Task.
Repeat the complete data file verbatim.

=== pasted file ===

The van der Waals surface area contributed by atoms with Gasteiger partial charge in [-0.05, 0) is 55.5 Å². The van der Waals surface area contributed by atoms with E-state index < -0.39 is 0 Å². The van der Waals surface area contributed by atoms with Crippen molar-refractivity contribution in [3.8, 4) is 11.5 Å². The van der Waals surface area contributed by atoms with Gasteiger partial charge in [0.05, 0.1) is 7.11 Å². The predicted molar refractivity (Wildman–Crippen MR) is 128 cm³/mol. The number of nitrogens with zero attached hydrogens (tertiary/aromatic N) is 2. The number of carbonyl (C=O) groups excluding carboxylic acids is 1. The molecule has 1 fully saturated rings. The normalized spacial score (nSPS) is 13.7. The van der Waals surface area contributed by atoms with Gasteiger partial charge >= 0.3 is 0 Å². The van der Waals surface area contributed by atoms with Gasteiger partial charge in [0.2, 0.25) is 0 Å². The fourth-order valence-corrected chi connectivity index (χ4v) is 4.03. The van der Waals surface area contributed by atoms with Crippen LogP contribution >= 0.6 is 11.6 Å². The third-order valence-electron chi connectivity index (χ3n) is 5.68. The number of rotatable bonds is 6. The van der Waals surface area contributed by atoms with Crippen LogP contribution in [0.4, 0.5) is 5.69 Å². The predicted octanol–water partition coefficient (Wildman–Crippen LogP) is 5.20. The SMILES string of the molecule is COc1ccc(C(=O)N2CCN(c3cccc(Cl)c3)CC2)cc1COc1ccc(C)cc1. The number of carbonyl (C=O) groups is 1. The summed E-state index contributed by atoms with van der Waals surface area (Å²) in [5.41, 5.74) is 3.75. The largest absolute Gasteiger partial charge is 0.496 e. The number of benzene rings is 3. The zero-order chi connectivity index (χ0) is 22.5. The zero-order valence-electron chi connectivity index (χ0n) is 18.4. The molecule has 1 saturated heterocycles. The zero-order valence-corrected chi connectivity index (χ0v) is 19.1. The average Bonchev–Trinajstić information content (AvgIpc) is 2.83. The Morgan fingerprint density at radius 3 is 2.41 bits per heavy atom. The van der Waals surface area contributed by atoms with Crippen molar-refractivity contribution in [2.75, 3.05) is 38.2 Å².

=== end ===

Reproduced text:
The van der Waals surface area contributed by atoms with Gasteiger partial charge in [-0.05, 0) is 55.5 Å². The van der Waals surface area contributed by atoms with E-state index < -0.39 is 0 Å². The van der Waals surface area contributed by atoms with Crippen molar-refractivity contribution in [3.8, 4) is 11.5 Å². The van der Waals surface area contributed by atoms with Gasteiger partial charge in [0.05, 0.1) is 7.11 Å². The predicted molar refractivity (Wildman–Crippen MR) is 128 cm³/mol. The number of nitrogens with zero attached hydrogens (tertiary/aromatic N) is 2. The number of carbonyl (C=O) groups excluding carboxylic acids is 1. The molecule has 1 fully saturated rings. The normalized spacial score (nSPS) is 13.7. The van der Waals surface area contributed by atoms with Gasteiger partial charge >= 0.3 is 0 Å². The van der Waals surface area contributed by atoms with Gasteiger partial charge in [0.2, 0.25) is 0 Å². The fourth-order valence-corrected chi connectivity index (χ4v) is 4.03. The van der Waals surface area contributed by atoms with Crippen LogP contribution >= 0.6 is 11.6 Å². The third-order valence-electron chi connectivity index (χ3n) is 5.68. The number of rotatable bonds is 6. The van der Waals surface area contributed by atoms with Crippen LogP contribution in [0.4, 0.5) is 5.69 Å². The predicted octanol–water partition coefficient (Wildman–Crippen LogP) is 5.20. The SMILES string of the molecule is COc1ccc(C(=O)N2CCN(c3cccc(Cl)c3)CC2)cc1COc1ccc(C)cc1. The number of carbonyl (C=O) groups is 1. The summed E-state index contributed by atoms with van der Waals surface area (Å²) in [5.41, 5.74) is 3.75. The largest absolute Gasteiger partial charge is 0.496 e. The number of benzene rings is 3. The zero-order chi connectivity index (χ0) is 22.5. The zero-order valence-electron chi connectivity index (χ0n) is 18.4. The molecule has 1 saturated heterocycles. The zero-order valence-corrected chi connectivity index (χ0v) is 19.1. The average Bonchev–Trinajstić information content (AvgIpc) is 2.83. The Morgan fingerprint density at radius 3 is 2.41 bits per heavy atom. The van der Waals surface area contributed by atoms with Crippen molar-refractivity contribution in [2.75, 3.05) is 38.2 Å².